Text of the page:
Sharing The Joy Of Dancing


One of the biggest problems Ballroom Dancers have is physically staying down in their center. The physical center has a huge influence on the dancer's balance, power and movement. There is a physical center of the individual dancer and a physical center of the partnership. Men appear to have this problem because they are physically connected to their partner at the shoulder level and try to dance through their physical frame. Ladies seem to encounter this problem because they are usually shorter than the man and have a feeling of reaching up.

The dancer's goal is to keep the center as close to the floor as possible. You hear instructors say all of the time: "Stay down in your center". (I always say: "Get down in your saddle".) The student gets down in their center, but eventually they creep back up. The center of the body is typically thought of as being about two inches below the belly button. This seems to be pretty accurate, but the higher level Ballroom Dancers needs to be even closer to the floor.

Let's compare riding a horse to Ballroom Dancing. Even if you have never ridden a horse before, just use your imagination. You grab the saddle horn, put your foot in the stirrup, swing your leg over, sit in the saddle and put your other foot in the stirrup. The goal is to remain in contact with the horse through the saddle at all times. In order to achieve this, the rider has to keep their center of gravity as close to the saddle as possible. It should feel as if your center of gravity is connected to the horses back.

I'm sure you have seen western movies where the "green horn" is riding a horse for the first time. The reins are in his hands, his arms are at shoulder level and he is bouncing all over the place as the horse moves. It is apparent that his center of gravity is way up in his shoulders. If the rider's center sneaks up above the saddle, the rider will start bouncing as the horse moves. The rider must stay down in the saddle to ride effectively.

Does this description of the "green horn" rider, remind you of a Ballroom couple you have seen dancing recently? The "green horn's" arms are at shoulder level. The Ballroom dancer's frame is at shoulder level. The rider is bouncing and almost out of control. The Ballroom partnership is moving awkwardly and fighting to stay under control. It is quite common for new and inexperienced Ballroom dancers to try to dance with their center of gravity in their frame because that is where the partnership is physically connected.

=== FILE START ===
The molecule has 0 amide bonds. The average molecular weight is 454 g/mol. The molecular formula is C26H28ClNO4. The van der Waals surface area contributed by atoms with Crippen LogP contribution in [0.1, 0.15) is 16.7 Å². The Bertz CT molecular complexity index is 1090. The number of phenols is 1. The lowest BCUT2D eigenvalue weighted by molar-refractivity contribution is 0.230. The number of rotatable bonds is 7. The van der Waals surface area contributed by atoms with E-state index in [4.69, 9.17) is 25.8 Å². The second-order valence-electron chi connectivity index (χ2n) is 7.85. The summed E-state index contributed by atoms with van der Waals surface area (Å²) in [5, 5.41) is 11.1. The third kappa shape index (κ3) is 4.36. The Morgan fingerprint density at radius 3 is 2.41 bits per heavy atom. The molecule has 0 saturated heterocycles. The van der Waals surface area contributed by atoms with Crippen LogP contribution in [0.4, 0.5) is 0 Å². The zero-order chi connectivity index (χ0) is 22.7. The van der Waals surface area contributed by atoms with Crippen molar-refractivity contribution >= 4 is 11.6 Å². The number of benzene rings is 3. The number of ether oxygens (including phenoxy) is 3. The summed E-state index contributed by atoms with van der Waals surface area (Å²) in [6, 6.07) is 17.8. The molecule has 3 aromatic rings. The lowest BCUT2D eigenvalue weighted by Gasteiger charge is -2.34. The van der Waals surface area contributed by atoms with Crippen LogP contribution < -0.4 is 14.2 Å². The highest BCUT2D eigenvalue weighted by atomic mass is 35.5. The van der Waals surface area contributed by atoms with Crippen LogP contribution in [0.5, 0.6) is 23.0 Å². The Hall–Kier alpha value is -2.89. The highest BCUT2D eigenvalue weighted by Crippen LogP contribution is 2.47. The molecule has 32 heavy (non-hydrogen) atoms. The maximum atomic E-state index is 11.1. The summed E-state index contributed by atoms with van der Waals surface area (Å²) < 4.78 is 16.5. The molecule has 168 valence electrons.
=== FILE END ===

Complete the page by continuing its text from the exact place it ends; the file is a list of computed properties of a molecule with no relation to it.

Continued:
The ultimate goal is for the Ballroom Dancer to be in their "center" all of the time. The "center" is the part of the dancer's body that is touching the seat of the saddle. I'm sure you have heard the expression: "Flying by the seat of your pants". This refers to the pilot feeling the action of the aircraft through his/her "center". The same is true for the Ballroom Dancer except the dancer is feeling the partnership of two people and the pilot is feeling the partnership between him/her and the aircraft.

The ability to dance through the "center" is not the problem. It is relatively easy to dance through the "center" once the dancer has identified the "center" and knows what it feels like. Maintaining the "center" throughout the dancing is the problem. The rise and fall in Waltz is a good example of the use of the "center". The rise and fall happens through the ankles and knees. This makes the dancer's body go up and down. Remember that the Waltz body starts from the hip sockets and goes up. The ankles and knees are pushing up against the top of the saddle thus making the body (sitting on the saddle) go up and consequently down. The body is not involved in the up and down movement. (At very high levels of dancing the body stretches as well.) All movement (in all directions) happens through the "center". Rhythm/Latin, Smooth/Standard, it is all the same as far as physical movement is concerned. The beginning Waltz dancer (and often the advanced social dancer) will frequently lose the "center" and start rising and falling through the frame. If the leader loses the "center" it is likely the lady will too because she is dancing through feeling.

It is hard to "turn on" the "center" only while you are dancing and expect it to stay there for the whole dance. The "center" needs to become part of who you are. If you encounter professional Ballroom Dancers off of the dance floor (and I have), you will notice that they appear different than the average person. Their posture is perfect and their movements are precise and centered. They carry themselves differently, and move differently because of their Ballroom dance training. These dancers have good posture and are centered all of the time, not just when they are dancing.

It is relatively easy to be in your "center" while you are thinking about it, but once other things start happening (movement, music, partnership, etc.), it is easy to slip out of the "center". The most effective way to "stay down in the saddle" (be centered) is to be there all of the time. Make it part of your everyday life. "Live in the saddle".